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Fiction and Instruction a Women's Experience Before,Research Proposal

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¶ … Fiction and Instruction

A Women's Experience Before, During, and After the Victorian Era

Does the prose style displayed by women writers have any unintended or intended benefits as it related to educating readers, especially women? Was Victorian women's fiction intended to be educational at all? If so, in what ways? How have pre-Victorian and post-Victorian female writers influence and been influenced by the works of Victorian era women writers? What are some examples than can be found in text? What theories and topics mix in with the educational perspective?

Before and after the Victorian era has sparked revival of literature by and for women. Whether they describe romantic encounters or are laced with bits of virtue, Victorian themed literature often came with some form of message or described the daily lives of the women who lived during and before that time. Not only were women writers taking the stage and showing the world the talent and perspective of a woman, but also how women during this era reacted to fulfilling traditional roles of wife, daughter, and mother. Among these writers, a string of works could be considered by critics and audiences as educational as they frequently spoke of how one should act within society as a Victorian woman, and what could be learned from their experiences. Whether or not the prose style of these women writers was intentionally mean to take on educational standpoint depends on what the meanings behind these stories offered in terms of lessons learned and the overall experience.

Fifteen female writers, most of which were writers from or before the Victorian era, have in some way or another, shown that even through works of fiction and nonfiction, a message or lesson could find its way to a reader and thus an audience, enabling a deeper understanding of Victorian women and how society viewed them. Some of these works, most notable from Virginia Woolfe, became classics, and have spawned numerous books from present day writers that attempt to interpret and apply from a theoretical standpoint, the words of these famous and well-known women writers. The works represent at times, snippets of real world situations from the time they were written. Particularly with the nonfiction works, they highlight opinions and views of Victorian women at the time and what societal expectations they dealt with. This can serve not only as a historical reference point, but also a way to educate women and men of the struggle of Victorian women in an oppressive society that limited their role in the home and outside the home.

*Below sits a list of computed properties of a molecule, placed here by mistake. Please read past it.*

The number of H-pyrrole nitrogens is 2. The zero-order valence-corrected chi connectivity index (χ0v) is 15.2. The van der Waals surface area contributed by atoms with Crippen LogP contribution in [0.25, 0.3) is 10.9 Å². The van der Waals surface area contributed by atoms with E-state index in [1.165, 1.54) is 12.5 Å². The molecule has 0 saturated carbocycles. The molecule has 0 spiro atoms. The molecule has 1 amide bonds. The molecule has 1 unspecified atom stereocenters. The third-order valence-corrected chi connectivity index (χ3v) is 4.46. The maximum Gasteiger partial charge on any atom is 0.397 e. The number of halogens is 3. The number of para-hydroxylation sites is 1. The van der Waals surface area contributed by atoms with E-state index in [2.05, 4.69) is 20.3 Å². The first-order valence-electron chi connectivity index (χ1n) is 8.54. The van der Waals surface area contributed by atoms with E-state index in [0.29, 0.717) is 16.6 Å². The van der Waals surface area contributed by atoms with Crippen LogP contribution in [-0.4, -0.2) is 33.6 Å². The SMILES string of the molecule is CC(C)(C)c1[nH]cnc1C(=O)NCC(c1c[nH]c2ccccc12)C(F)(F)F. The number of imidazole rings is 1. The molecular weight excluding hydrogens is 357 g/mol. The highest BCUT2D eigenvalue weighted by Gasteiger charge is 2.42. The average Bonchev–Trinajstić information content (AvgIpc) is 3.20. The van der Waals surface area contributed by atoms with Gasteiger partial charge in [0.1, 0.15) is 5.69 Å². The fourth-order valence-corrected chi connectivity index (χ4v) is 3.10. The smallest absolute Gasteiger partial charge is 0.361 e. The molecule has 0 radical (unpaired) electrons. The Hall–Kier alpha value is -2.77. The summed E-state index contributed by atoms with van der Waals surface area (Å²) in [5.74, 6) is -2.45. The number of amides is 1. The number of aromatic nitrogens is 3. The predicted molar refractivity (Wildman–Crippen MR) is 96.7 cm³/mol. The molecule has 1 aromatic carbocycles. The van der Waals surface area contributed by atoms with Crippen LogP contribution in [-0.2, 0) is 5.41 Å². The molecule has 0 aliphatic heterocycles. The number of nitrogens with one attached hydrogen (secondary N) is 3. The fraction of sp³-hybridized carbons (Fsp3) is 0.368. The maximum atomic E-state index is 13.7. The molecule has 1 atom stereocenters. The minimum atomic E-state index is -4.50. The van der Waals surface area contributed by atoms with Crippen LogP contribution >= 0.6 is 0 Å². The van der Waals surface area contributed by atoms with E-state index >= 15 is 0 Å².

Scholarly Context

Fiction Examples

Several notable women writers from English literature like Jane Austen, wrote works that depicted scenes of wealthy and gentry and life within pre-Victorian society. From Northanger Abbey Austen provides the reader with a simple, but often overlooked "lesson" that readers can pick up as informative or educational because the work represented everyday life. A form of miniature "life lesson." "From Pope, she learnt to censure those who 'bear about the mockery of woe.' From Gray, that 'Many a flower is born to blush unseen, 'and waste is fragrance on the desert air.' From Thompson, that-.. 'To teach the young idea how to shoot'." (Austen 9) Austen's work inspired the Victorian writers through expression of routine and desire and often provided what was often lacking in literature of the time, exploration of the feminine condition. Writers like Bronte is a good example, which will be discussed later on.

Often wisdom is passed down from interactions and communication. When applying this perspective, it seems as though many works of the time by female writers show, unintentionally at times, how things were and how one should be, thus providing an educational context for which readers can derive information and wisdom from. It is through this cycle and written interpretation that writers like Austen can show and thus educate others on how life was for people like her and those who lived in her era.

Even in her colorful language, her use of simile and description can show all too well how women felt and dealt with situations and circumstances. "And that a young woman in love always looks- 'like Patience on a monument 'Smiling at Grief.'" (Austen 9) Women are more than willing to sacrifice their lives and their freedoms for those they love. Austen teaches the reader of these kinds of sacrifices while also providing complexity of interpretation of perspective, adding to the concept of expression through writing